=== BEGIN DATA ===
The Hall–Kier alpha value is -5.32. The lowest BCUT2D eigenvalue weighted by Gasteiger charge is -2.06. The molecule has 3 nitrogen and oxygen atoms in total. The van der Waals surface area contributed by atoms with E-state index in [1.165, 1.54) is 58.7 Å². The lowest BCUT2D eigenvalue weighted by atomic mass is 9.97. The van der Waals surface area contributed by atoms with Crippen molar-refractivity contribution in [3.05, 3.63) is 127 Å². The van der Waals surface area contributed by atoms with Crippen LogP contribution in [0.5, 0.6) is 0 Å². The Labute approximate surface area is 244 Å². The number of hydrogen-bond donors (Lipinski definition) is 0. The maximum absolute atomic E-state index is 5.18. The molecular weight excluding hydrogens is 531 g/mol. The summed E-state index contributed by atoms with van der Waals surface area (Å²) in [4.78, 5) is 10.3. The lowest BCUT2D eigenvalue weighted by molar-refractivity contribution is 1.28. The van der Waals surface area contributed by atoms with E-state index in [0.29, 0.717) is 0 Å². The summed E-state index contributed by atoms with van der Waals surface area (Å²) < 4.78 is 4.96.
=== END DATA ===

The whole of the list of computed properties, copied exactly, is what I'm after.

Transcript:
The Hall–Kier alpha value is -5.32. The lowest BCUT2D eigenvalue weighted by Gasteiger charge is -2.06. The molecule has 3 nitrogen and oxygen atoms in total. The van der Waals surface area contributed by atoms with E-state index in [1.165, 1.54) is 58.7 Å². The lowest BCUT2D eigenvalue weighted by atomic mass is 9.97. The van der Waals surface area contributed by atoms with Crippen molar-refractivity contribution in [3.05, 3.63) is 127 Å². The van der Waals surface area contributed by atoms with Crippen LogP contribution in [0.5, 0.6) is 0 Å². The Labute approximate surface area is 244 Å². The number of hydrogen-bond donors (Lipinski definition) is 0. The maximum absolute atomic E-state index is 5.18. The molecular weight excluding hydrogens is 531 g/mol. The summed E-state index contributed by atoms with van der Waals surface area (Å²) in [4.78, 5) is 10.3. The lowest BCUT2D eigenvalue weighted by molar-refractivity contribution is 1.28. The van der Waals surface area contributed by atoms with E-state index in [0.29, 0.717) is 0 Å². The summed E-state index contributed by atoms with van der Waals surface area (Å²) < 4.78 is 4.96.